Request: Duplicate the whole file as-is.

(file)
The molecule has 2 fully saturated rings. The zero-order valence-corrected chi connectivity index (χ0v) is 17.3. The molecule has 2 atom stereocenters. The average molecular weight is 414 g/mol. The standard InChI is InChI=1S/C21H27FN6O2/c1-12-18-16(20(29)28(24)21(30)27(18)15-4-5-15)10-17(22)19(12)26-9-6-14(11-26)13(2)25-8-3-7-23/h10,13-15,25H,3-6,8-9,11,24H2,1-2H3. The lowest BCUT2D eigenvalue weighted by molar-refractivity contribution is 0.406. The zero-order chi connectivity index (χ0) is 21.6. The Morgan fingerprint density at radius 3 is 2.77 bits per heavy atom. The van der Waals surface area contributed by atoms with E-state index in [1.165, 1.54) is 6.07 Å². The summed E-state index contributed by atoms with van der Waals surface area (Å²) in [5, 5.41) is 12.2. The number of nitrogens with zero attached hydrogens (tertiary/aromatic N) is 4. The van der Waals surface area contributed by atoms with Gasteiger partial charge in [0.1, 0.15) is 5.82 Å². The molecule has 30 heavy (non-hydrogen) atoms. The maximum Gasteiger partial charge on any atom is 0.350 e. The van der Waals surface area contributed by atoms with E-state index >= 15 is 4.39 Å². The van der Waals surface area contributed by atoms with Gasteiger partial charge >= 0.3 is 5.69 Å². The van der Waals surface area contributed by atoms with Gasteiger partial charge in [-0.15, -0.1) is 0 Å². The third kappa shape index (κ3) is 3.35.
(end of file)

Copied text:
The molecule has 2 fully saturated rings. The zero-order valence-corrected chi connectivity index (χ0v) is 17.3. The molecule has 2 atom stereocenters. The average molecular weight is 414 g/mol. The standard InChI is InChI=1S/C21H27FN6O2/c1-12-18-16(20(29)28(24)21(30)27(18)15-4-5-15)10-17(22)19(12)26-9-6-14(11-26)13(2)25-8-3-7-23/h10,13-15,25H,3-6,8-9,11,24H2,1-2H3. The lowest BCUT2D eigenvalue weighted by molar-refractivity contribution is 0.406. The zero-order chi connectivity index (χ0) is 21.6. The Morgan fingerprint density at radius 3 is 2.77 bits per heavy atom. The van der Waals surface area contributed by atoms with E-state index in [1.165, 1.54) is 6.07 Å². The summed E-state index contributed by atoms with van der Waals surface area (Å²) in [5, 5.41) is 12.2. The number of nitrogens with zero attached hydrogens (tertiary/aromatic N) is 4. The van der Waals surface area contributed by atoms with Gasteiger partial charge in [0.1, 0.15) is 5.82 Å². The molecule has 30 heavy (non-hydrogen) atoms. The maximum Gasteiger partial charge on any atom is 0.350 e. The van der Waals surface area contributed by atoms with E-state index >= 15 is 4.39 Å². The van der Waals surface area contributed by atoms with Gasteiger partial charge >= 0.3 is 5.69 Å². The van der Waals surface area contributed by atoms with Gasteiger partial charge in [-0.15, -0.1) is 0 Å². The third kappa shape index (κ3) is 3.35.